Jan 21, 2022 | By John W. Coleman

Emmanuel Break-In Recovery Fund

Emmanuel UMC hopes to upgrade its security system and replace what was stolen and vandalized during the Dec. 26 break-in the church suffered. But they need help. Supporters can contribute to their Emmanuel Break-In Recovery Fund with online donations through GivelifyOr mailed donations can be sent to Emmanuel United Methodist Church, 2346 North 17th Street, Philadelphia, PA 19132-4405

Literally adding insult to injury, Emmanuel UMC in Philadelphia, a historic African American church, received a hateful, insulting message scrawled on notepaper this week, less than a month after the church was broken into, ransacked and robbed of cherished church property. Local police are investigating both serious offenses.

The barely legible, racist note, mailed to the church, located near Temple University in North Philadelphia, was received on Tuesday, Jan. 18, a day after the nation’s celebration of Martin Luther King Jr’s birthday.  The destructive break-in and burglary happened on Sunday, Dec. 26, a day after Christmas. (See the Dec. 29 story, “Police search for suspects who ransacked church in North Philadelphia” on Channel 6 ABC TV’s website.) 

The message, full of racist epithets, harshly criticized the congregation and its African American community for the break-in and vandalism and called for “death to black lives.” It was signed “The Man in the High Castle,” a reference to a popular American novel and television show depicting a dystopian alternate history where Nazi Germany and Japan won World War II. The note was signed with two Nazi swastikas.

The Rev. James Duckett, pastor, shared the break-in news and the subsequent note with the Rev. Andrew Foster III, East District Superintendent. “There was a great deal of damage to the interior of the church building along with some of the windows being removed,” he reported after the church was vandalized. He said the police were notified and examined the crime scene to make a report.

“My heart is heavy at this moment in time,” said Duckett, citing as a source of comfort Genesis 50:20, a verse about God turning intended evil to good. “When we find evil coming our way in today’s world, we must reaffirm our faith in God and know that His will be done. Let’s look to the Lord in prayer, knowing that God, the Father Almighty is in control. We, Emmanuel Church, will survive!”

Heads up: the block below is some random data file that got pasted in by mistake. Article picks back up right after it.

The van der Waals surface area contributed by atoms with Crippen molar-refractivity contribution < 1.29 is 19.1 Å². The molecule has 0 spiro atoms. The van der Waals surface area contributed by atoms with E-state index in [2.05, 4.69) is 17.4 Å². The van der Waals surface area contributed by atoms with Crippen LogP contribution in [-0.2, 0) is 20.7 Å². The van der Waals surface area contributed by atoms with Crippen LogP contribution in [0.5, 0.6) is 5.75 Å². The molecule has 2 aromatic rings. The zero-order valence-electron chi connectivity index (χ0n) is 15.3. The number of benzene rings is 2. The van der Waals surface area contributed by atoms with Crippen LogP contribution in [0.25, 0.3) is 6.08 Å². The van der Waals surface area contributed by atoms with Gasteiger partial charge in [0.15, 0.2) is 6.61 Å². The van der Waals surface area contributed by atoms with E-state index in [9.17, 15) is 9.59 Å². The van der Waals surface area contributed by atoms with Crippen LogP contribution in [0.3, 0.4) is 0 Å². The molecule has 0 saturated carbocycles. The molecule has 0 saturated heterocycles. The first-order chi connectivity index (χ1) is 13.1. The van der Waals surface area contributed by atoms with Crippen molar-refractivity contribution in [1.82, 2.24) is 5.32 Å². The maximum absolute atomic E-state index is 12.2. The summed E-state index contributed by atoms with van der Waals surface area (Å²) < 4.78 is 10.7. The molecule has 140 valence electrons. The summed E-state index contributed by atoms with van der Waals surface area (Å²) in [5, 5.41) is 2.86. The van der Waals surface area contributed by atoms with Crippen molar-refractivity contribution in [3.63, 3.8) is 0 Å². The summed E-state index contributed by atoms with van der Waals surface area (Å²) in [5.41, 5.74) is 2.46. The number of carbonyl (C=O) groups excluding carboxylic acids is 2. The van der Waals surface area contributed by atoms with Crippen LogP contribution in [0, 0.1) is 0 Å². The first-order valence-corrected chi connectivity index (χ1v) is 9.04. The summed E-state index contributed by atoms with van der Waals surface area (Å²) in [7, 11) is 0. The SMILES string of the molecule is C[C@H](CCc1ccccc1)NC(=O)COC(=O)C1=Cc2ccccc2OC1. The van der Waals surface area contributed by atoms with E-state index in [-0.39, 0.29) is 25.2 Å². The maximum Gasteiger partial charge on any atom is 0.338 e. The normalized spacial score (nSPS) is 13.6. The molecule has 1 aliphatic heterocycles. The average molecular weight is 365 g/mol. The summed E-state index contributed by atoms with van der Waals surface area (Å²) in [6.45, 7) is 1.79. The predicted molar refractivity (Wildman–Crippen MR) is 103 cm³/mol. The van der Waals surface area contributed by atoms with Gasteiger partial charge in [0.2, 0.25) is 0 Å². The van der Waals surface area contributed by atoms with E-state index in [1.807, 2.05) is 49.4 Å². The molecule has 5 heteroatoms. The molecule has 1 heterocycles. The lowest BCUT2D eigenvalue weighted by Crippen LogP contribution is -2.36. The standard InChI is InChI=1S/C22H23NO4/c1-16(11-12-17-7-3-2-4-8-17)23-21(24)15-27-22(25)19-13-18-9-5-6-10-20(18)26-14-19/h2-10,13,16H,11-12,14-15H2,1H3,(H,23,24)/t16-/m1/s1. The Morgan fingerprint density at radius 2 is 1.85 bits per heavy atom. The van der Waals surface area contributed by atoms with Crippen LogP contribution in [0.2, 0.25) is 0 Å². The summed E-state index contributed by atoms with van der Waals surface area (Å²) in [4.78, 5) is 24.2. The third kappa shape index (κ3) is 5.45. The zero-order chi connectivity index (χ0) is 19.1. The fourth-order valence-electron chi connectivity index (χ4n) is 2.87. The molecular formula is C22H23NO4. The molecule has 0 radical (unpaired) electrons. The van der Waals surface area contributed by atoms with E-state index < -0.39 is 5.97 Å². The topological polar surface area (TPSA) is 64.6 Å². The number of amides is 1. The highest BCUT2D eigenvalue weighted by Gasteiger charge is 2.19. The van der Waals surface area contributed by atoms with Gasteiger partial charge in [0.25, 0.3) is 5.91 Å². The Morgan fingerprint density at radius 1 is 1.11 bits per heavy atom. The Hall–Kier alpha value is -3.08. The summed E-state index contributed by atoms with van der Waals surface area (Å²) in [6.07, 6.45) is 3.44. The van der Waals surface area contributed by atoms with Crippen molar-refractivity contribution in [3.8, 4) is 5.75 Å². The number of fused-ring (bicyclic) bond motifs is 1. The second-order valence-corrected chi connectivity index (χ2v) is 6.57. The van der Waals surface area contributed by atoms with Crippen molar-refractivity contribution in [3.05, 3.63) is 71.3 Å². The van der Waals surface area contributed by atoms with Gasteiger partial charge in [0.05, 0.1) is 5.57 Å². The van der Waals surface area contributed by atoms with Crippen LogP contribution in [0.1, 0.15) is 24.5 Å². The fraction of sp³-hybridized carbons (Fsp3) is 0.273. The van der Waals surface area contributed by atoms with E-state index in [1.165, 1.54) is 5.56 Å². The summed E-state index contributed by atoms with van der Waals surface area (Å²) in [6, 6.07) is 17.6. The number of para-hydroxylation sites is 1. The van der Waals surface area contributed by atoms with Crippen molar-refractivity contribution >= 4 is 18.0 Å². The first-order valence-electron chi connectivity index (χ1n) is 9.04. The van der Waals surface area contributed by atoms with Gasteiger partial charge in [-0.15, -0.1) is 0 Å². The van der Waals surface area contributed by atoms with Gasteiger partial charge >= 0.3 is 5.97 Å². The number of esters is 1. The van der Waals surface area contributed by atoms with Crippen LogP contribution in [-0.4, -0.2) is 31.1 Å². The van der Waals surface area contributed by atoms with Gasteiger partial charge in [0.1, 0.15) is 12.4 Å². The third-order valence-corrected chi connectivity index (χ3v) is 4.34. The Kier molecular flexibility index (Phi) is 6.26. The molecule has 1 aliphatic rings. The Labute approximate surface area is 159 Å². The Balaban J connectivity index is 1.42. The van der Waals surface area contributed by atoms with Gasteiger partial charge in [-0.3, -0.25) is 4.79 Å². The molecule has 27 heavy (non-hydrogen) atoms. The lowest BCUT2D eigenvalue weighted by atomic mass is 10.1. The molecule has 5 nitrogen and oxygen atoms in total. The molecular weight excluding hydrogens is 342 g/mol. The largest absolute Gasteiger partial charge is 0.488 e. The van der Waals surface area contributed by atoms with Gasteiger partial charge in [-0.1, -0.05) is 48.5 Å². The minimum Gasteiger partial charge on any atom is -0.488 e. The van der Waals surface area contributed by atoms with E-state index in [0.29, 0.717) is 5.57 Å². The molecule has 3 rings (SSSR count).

Keith Williams, who chairs the finance committee, expressed sad amazement, when interviewed by NEWSpirit Friday, that heavy, antique, recently upholstered pulpit chairs were taken, along with 10-foot-tall doors removed from their hinges, cut-glass and precious stained-glass windows, now replaced by plywood. But they didn’t take easily accessible and easy-to-sell electronic equipment.

“I was really hurt and devastated, as if someone went into my own house,” he told a Channel 6 ABC-TV news reporter, estimating the cost of the damage at over $11,000.

“For somebody to come in and disrespect the church the way they did, they probably had some real serious illnesses or addictions that need to be addressed,” said Williams. “I had to remember the scriptures and forgive. I said a prayer for those that came and did this damage because they’re probably hurting more than we are.”

He said that he too is hoping that good somehow comes from the evil the church experienced. One silver lining may be that the congregation, which had been worshiping solely on Zoom due to the COVID-19 pandemic, has returned to worshiping in the sanctuary on first and third Sundays, while also remaining on Zoom.

“We needed the community to see us using the building again,” Williams said. Meanwhile, the church plans to purchase camera equipment to upgrade its security.

“I’m devastated that the community where I used to walk around feeling safe when I was younger is now so full of street violence,” said Williams, a former teacher. “I think of how strong spiritually our church must be to stay and serve here with all the crime and violence.”